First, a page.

The Russian government thinks Japan (or at least China) was responsible. Padhzi asks about what the US govt thinks. The Chums don't know: they work for themselves now. "You -- balloonboys -- are large American corporation?" "...not quite yet." Did anyone else find this a little creepy? especially given Pynchon's longstanding suspicion of corporations?

I love the paean to wireless communication. As an erstwhile computer tech and IT guy m'self, that was a laugh-out-loud moment. And the Chums' concern for encryption parallels the exchange between Cyprian and Bevis will have below.

The section closes with a stunningly surreal series of visions, with the "axes of Creation" having been jolted. Notable is the gridwork of rail has appeared: not a heartening sign, given what the railroad stands for both in this book and in Pynchon's ouvre. The skyful of unmanned balloons is another, which is overthetop bizarre. Any/all thoughts (except spoilers) welcome.


I'll gloss this dense section, since I'm pressed for time, and say only: I find it ironic that the humans find the so-called "simultaneousness" of the Event's repercussions and aftershocks so remarkable, when Pugnax actually anticipated it. If a protagonist from another book comes to mind, I suggest you stop by the Additional Discussion next door (coming soon, but I'll predate it so this stays at the top all week 8/2 edit: it's up)...

4 thru 7

The next four sections are brief tranche de vie scenes: Dally in Venice, Cyprian in Trieste, Reef in Marienbad, Yashmeen in Vienna. In each of these passages, we see the Event break in upon them as they have been moving thru their lives. A strange menace runs thru each, reflecting the menacing sandstorm at the beginning of this chapter. Dally's "diagreeable gent" telling her "I'm coming for you." The deliciously named Bevis Moistleigh decyphering a message and uncovering only the Albanian word for "disaster." Reef nearly caught in flagrante delictu, balancing on a window ledge as the unreal light grows in the sky. Yashmeen entangling with her old school chum Noellyn, who may be "here at the behest of TWIT. Or someone even more determined" (803:38).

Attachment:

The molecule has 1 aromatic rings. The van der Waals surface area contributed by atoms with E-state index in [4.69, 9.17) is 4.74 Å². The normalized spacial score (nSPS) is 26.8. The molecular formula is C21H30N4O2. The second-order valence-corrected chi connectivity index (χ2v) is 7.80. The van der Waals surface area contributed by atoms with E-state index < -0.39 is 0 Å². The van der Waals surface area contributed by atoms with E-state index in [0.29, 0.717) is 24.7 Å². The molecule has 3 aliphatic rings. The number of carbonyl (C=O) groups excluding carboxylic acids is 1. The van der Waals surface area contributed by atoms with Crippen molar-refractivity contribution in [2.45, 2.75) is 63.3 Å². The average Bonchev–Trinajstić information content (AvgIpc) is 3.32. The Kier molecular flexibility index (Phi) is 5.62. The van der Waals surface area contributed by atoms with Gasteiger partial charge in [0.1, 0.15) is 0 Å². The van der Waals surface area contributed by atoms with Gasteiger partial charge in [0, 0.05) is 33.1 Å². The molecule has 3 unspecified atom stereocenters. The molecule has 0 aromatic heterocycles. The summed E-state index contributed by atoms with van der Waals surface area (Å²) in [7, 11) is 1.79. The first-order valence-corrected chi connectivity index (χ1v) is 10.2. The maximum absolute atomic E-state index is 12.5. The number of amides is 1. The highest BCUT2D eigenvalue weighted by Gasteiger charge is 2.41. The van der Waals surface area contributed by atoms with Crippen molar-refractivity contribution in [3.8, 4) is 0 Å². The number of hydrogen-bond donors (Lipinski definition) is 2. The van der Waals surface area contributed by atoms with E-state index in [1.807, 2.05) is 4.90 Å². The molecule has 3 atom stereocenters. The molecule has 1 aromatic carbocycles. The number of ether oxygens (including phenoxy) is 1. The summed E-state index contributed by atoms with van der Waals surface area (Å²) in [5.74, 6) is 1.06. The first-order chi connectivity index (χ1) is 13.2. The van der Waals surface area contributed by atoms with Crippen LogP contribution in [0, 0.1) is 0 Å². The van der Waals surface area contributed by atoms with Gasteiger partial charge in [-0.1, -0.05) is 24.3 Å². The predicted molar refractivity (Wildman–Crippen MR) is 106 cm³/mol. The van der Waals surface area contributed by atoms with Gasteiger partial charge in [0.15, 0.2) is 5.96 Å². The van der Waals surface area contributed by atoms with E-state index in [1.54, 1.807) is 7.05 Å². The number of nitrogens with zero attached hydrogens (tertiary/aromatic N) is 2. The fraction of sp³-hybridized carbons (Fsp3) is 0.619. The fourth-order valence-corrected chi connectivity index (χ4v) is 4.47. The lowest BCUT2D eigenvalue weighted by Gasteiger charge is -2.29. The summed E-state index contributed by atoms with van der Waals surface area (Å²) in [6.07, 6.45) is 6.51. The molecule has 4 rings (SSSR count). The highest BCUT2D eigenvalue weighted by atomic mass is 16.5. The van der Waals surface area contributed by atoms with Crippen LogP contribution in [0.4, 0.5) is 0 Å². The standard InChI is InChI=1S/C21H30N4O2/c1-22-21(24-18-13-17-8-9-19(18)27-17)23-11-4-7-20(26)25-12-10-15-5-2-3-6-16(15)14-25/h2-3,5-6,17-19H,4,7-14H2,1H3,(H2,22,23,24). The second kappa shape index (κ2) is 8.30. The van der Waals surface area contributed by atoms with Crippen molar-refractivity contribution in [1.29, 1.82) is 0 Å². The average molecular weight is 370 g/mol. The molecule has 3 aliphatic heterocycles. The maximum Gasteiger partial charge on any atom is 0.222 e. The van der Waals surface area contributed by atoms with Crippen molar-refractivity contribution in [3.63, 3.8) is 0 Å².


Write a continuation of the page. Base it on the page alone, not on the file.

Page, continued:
This last passage is so unbearably lovely. It could justify a week of exegesis all to itself. It captures vividly both anticipation and forgetfulness, terror and calm. How we can be swept up in the promise of revolution, but then fall imperceptibly, inexorably back into grooves of habit and mindless pleasures. And, of course, we encounter the sentence that arguably supplies the book with its title. In this context, the phrase implies that the day is an implacable adversary whose quotidian onslaught we must ever be steeled for.

Qs & Obs

It might be fruitful to remark upon which characters we don't see in this chapter. Frank, for instance, and Lew. Is there anything conspicuous in their absence? At first, I thought it's a European thing, but: Lew is still in London, isn't he?

After the scavenger hunt thru the last 800 pages for all the variations on, echoes of, approaches to "against the day," it is a little jarring to see it here at last, intact. And how does it affect the Monk quote, which after all speaks of night and light, rather than night and day.

That's all for the nonce.


At Monday, July 30, 2007 8:05:00 PM, Blogger Boldly Serving Up Wheat Grass said...